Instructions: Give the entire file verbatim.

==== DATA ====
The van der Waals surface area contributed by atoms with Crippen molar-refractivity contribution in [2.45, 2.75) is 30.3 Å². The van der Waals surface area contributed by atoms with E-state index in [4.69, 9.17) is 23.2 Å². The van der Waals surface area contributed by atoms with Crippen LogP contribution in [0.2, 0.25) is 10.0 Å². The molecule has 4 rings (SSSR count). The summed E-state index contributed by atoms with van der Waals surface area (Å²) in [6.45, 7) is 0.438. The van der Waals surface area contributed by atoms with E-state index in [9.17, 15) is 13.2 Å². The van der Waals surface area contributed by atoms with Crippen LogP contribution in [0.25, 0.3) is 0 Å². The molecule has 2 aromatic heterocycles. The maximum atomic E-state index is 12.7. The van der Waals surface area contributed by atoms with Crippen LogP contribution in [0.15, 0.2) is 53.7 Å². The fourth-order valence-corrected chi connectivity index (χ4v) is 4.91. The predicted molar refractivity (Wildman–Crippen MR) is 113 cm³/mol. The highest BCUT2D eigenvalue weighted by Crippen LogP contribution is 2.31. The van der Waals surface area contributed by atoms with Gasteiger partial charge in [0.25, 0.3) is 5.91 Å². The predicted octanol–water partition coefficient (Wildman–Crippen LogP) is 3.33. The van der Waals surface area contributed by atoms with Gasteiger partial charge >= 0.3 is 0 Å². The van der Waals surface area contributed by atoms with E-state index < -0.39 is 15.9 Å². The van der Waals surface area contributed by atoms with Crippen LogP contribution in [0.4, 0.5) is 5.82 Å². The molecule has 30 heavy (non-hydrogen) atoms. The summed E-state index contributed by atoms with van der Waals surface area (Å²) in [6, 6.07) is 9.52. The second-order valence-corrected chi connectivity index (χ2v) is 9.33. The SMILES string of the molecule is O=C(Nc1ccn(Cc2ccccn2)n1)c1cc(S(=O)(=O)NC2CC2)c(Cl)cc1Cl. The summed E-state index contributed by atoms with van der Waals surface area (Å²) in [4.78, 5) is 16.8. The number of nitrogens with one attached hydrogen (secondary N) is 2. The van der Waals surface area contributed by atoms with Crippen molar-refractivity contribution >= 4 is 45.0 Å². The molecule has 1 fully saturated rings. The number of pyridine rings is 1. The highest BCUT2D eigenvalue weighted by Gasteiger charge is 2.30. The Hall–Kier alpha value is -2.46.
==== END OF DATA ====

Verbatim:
The van der Waals surface area contributed by atoms with Crippen molar-refractivity contribution in [2.45, 2.75) is 30.3 Å². The van der Waals surface area contributed by atoms with E-state index in [4.69, 9.17) is 23.2 Å². The van der Waals surface area contributed by atoms with Crippen LogP contribution in [0.2, 0.25) is 10.0 Å². The molecule has 4 rings (SSSR count). The summed E-state index contributed by atoms with van der Waals surface area (Å²) in [6.45, 7) is 0.438. The van der Waals surface area contributed by atoms with E-state index in [9.17, 15) is 13.2 Å². The van der Waals surface area contributed by atoms with Crippen LogP contribution in [0.25, 0.3) is 0 Å². The molecule has 2 aromatic heterocycles. The maximum atomic E-state index is 12.7. The van der Waals surface area contributed by atoms with Crippen LogP contribution in [0.15, 0.2) is 53.7 Å². The fourth-order valence-corrected chi connectivity index (χ4v) is 4.91. The predicted molar refractivity (Wildman–Crippen MR) is 113 cm³/mol. The highest BCUT2D eigenvalue weighted by Crippen LogP contribution is 2.31. The van der Waals surface area contributed by atoms with Gasteiger partial charge in [0.25, 0.3) is 5.91 Å². The predicted octanol–water partition coefficient (Wildman–Crippen LogP) is 3.33. The van der Waals surface area contributed by atoms with Gasteiger partial charge >= 0.3 is 0 Å². The van der Waals surface area contributed by atoms with E-state index < -0.39 is 15.9 Å². The van der Waals surface area contributed by atoms with Crippen LogP contribution in [0.4, 0.5) is 5.82 Å². The molecule has 30 heavy (non-hydrogen) atoms. The summed E-state index contributed by atoms with van der Waals surface area (Å²) in [6, 6.07) is 9.52. The second-order valence-corrected chi connectivity index (χ2v) is 9.33. The SMILES string of the molecule is O=C(Nc1ccn(Cc2ccccn2)n1)c1cc(S(=O)(=O)NC2CC2)c(Cl)cc1Cl. The summed E-state index contributed by atoms with van der Waals surface area (Å²) in [4.78, 5) is 16.8. The number of nitrogens with one attached hydrogen (secondary N) is 2. The van der Waals surface area contributed by atoms with Crippen molar-refractivity contribution >= 4 is 45.0 Å². The molecule has 1 fully saturated rings. The number of pyridine rings is 1. The highest BCUT2D eigenvalue weighted by Gasteiger charge is 2.30. The Hall–Kier alpha value is -2.46.